From an IT perspective, cloud computing is amazing. Although, from a vendor management and contract management perspective, it’s not. Like a bad haunted house, it’s full of “gotchas” around every corner, not only in the contract language but in the SLA’s (Service Level Agreements) that don’t allow you to effectively manage the vendor when things go wrong.
What’s so difficult about cloud computing SLA’s? Well, to name a few…
1) Silver, Gold and Platinum are not your friends. When reviewing the contract, take a look at the SLA’s. Do you have a choice of “Silver”, “Gold” or “Platinum” service plans to choose from? It seems pretty easy, right? Yes and no. It’s like one of those burritos at the 7-11. They’re wrapped up nicely underneath those hot lamps in that silver foil. When you’re desperate, you’ll buy one, only to open it up in the car and realize that it’s a molten blob of artery clogging goo that smells like roadkill. It’s similar with these cloud service plans. If you have mission critical systems that will be running in the cloud, closely analyze these service plans and fully understand how your Sev 1 issues will truly be handled. Otherwise, you’re in for a bumpy ride on the burrito express.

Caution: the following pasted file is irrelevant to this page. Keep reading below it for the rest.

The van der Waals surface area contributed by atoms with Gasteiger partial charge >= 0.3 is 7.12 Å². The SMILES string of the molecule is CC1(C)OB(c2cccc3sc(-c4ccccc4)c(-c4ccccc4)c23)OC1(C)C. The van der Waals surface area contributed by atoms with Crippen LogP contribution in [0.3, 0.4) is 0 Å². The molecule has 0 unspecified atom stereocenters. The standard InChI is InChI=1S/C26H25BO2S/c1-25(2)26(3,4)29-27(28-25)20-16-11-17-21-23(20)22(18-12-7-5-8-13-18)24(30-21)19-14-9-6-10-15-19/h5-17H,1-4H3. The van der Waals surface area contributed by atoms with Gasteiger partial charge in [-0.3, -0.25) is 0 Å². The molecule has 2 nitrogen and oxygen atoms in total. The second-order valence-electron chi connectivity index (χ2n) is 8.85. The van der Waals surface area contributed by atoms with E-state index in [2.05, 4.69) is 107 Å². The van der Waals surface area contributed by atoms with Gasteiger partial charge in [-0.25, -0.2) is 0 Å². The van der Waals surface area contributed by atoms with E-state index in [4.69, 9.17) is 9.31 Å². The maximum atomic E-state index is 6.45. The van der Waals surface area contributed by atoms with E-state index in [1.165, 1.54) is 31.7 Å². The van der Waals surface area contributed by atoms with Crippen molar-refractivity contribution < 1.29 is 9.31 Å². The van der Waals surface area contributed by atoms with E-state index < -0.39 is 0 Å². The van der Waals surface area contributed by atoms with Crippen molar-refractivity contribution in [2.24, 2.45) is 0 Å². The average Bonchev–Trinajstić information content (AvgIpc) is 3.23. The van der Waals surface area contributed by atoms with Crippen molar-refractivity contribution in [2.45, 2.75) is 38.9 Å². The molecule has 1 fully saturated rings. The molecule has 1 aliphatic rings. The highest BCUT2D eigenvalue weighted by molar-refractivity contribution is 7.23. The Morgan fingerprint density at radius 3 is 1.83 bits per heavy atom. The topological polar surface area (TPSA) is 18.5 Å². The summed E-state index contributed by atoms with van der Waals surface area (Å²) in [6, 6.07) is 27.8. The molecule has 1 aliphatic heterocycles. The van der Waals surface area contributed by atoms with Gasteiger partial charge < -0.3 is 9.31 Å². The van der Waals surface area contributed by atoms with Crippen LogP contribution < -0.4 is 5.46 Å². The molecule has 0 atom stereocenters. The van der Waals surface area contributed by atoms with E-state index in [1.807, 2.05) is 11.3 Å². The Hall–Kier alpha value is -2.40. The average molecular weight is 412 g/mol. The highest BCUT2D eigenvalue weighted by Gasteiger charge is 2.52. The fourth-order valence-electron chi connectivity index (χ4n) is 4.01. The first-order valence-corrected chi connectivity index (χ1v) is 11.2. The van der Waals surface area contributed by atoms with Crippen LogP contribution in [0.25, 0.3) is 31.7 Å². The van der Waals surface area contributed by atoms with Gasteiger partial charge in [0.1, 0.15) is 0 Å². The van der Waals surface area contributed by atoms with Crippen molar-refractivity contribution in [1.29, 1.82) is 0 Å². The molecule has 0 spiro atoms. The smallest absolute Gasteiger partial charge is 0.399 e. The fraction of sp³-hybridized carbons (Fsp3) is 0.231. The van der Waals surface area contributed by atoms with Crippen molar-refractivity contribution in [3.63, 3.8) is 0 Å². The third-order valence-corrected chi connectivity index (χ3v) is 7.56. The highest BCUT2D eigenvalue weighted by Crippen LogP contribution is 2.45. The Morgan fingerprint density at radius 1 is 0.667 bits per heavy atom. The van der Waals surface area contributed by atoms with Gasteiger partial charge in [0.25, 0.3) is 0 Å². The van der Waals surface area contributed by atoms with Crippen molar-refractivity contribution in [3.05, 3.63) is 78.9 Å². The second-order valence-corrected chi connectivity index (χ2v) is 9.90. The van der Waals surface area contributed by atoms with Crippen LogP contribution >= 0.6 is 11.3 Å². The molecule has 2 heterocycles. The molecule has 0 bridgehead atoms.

2) Pray for 90.0% uptime and hope you get 91.0%. It’s really amazing that these vendors can get away with 90.0% uptime. What’s your company’s SLA around uptime? Do you have one? If not, it should be at least 99.99% (if not 99.999%). However, most cloud providers will fool you into thinking that 90.0% uptime ain’t so bad. Is it? Yes, it actually is. In fact, if you do the math (and this is pretty scary, so hold onto your hat) on 90.0% uptime, it comes out to 36 days and 12 hours of downtime per year (in a non-leap year). Can your company handle this much downtime? Really? I didn’t think so.
3) Everyone has the same SLA’s. Everyone that purchases the product from the vendor is on the same version, and everyone has the same SLA’s. Going back to the Silver, Gold and Platinum plans, there is no deviation from these SLA’s and they’re mostly in favor of the vendor. So, what to do? Don’t choose the first cloud vendor that you met at that great conference in San Francisco. Put it out for an RFI / RFQ / RFP and see what each vendor’s capabilities and SLA’s are before buying. It’ll save you heartache (and heartburn) in the long run, I promise.